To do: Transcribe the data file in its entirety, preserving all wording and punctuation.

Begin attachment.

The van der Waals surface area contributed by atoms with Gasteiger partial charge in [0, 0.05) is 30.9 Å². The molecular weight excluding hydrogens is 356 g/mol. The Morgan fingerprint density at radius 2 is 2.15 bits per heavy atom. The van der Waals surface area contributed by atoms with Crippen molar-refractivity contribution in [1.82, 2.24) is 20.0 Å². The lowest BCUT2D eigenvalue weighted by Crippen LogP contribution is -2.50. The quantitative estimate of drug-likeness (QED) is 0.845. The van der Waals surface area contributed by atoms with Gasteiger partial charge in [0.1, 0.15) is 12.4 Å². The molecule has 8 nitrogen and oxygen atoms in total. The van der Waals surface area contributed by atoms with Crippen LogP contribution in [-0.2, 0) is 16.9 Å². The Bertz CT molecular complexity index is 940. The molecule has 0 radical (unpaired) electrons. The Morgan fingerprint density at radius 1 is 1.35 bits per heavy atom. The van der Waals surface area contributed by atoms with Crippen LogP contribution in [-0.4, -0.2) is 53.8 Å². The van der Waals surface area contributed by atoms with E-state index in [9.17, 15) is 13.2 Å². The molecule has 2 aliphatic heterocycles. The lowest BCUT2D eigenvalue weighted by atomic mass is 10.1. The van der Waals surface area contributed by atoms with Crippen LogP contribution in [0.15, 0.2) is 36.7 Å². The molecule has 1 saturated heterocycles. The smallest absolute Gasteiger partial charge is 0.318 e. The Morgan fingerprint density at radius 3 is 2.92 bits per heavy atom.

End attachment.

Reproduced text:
The van der Waals surface area contributed by atoms with Gasteiger partial charge in [0, 0.05) is 30.9 Å². The molecular weight excluding hydrogens is 356 g/mol. The Morgan fingerprint density at radius 2 is 2.15 bits per heavy atom. The van der Waals surface area contributed by atoms with Crippen molar-refractivity contribution in [1.82, 2.24) is 20.0 Å². The lowest BCUT2D eigenvalue weighted by Crippen LogP contribution is -2.50. The quantitative estimate of drug-likeness (QED) is 0.845. The van der Waals surface area contributed by atoms with Gasteiger partial charge in [0.1, 0.15) is 12.4 Å². The molecule has 8 nitrogen and oxygen atoms in total. The van der Waals surface area contributed by atoms with Crippen LogP contribution in [-0.2, 0) is 16.9 Å². The Bertz CT molecular complexity index is 940. The molecule has 0 radical (unpaired) electrons. The Morgan fingerprint density at radius 1 is 1.35 bits per heavy atom. The van der Waals surface area contributed by atoms with Crippen LogP contribution in [-0.4, -0.2) is 53.8 Å². The van der Waals surface area contributed by atoms with E-state index in [9.17, 15) is 13.2 Å². The molecule has 2 aliphatic heterocycles. The lowest BCUT2D eigenvalue weighted by atomic mass is 10.1. The van der Waals surface area contributed by atoms with Crippen LogP contribution in [0.15, 0.2) is 36.7 Å². The molecule has 1 saturated heterocycles. The smallest absolute Gasteiger partial charge is 0.318 e. The Morgan fingerprint density at radius 3 is 2.92 bits per heavy atom.